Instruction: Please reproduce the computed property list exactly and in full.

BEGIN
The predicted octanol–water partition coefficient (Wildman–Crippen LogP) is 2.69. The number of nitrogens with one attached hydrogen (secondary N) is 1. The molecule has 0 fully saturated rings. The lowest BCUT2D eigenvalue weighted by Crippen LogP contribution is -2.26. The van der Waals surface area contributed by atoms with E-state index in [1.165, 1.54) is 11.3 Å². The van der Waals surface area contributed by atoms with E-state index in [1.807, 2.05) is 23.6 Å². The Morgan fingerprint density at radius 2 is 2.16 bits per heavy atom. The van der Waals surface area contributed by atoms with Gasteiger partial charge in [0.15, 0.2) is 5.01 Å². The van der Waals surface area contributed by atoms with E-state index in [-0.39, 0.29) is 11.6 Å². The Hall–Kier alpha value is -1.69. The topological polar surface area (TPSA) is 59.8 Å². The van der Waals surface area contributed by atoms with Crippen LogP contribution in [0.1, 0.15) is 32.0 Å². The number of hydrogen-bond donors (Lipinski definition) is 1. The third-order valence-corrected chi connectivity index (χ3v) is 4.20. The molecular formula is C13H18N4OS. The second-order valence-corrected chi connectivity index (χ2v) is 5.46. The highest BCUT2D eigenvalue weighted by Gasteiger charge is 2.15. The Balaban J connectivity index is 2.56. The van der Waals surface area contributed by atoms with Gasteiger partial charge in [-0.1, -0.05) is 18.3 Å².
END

The predicted octanol–water partition coefficient (Wildman–Crippen LogP) is 2.69. The number of nitrogens with one attached hydrogen (secondary N) is 1. The molecule has 0 fully saturated rings. The lowest BCUT2D eigenvalue weighted by Crippen LogP contribution is -2.26. The van der Waals surface area contributed by atoms with E-state index in [1.165, 1.54) is 11.3 Å². The van der Waals surface area contributed by atoms with E-state index in [1.807, 2.05) is 23.6 Å². The Morgan fingerprint density at radius 2 is 2.16 bits per heavy atom. The van der Waals surface area contributed by atoms with Gasteiger partial charge in [0.15, 0.2) is 5.01 Å². The van der Waals surface area contributed by atoms with E-state index in [-0.39, 0.29) is 11.6 Å². The Hall–Kier alpha value is -1.69. The topological polar surface area (TPSA) is 59.8 Å². The van der Waals surface area contributed by atoms with Crippen LogP contribution in [0.1, 0.15) is 32.0 Å². The number of hydrogen-bond donors (Lipinski definition) is 1. The third-order valence-corrected chi connectivity index (χ3v) is 4.20. The molecular formula is C13H18N4OS. The second-order valence-corrected chi connectivity index (χ2v) is 5.46. The highest BCUT2D eigenvalue weighted by Gasteiger charge is 2.15. The Balaban J connectivity index is 2.56. The van der Waals surface area contributed by atoms with Gasteiger partial charge in [-0.1, -0.05) is 18.3 Å².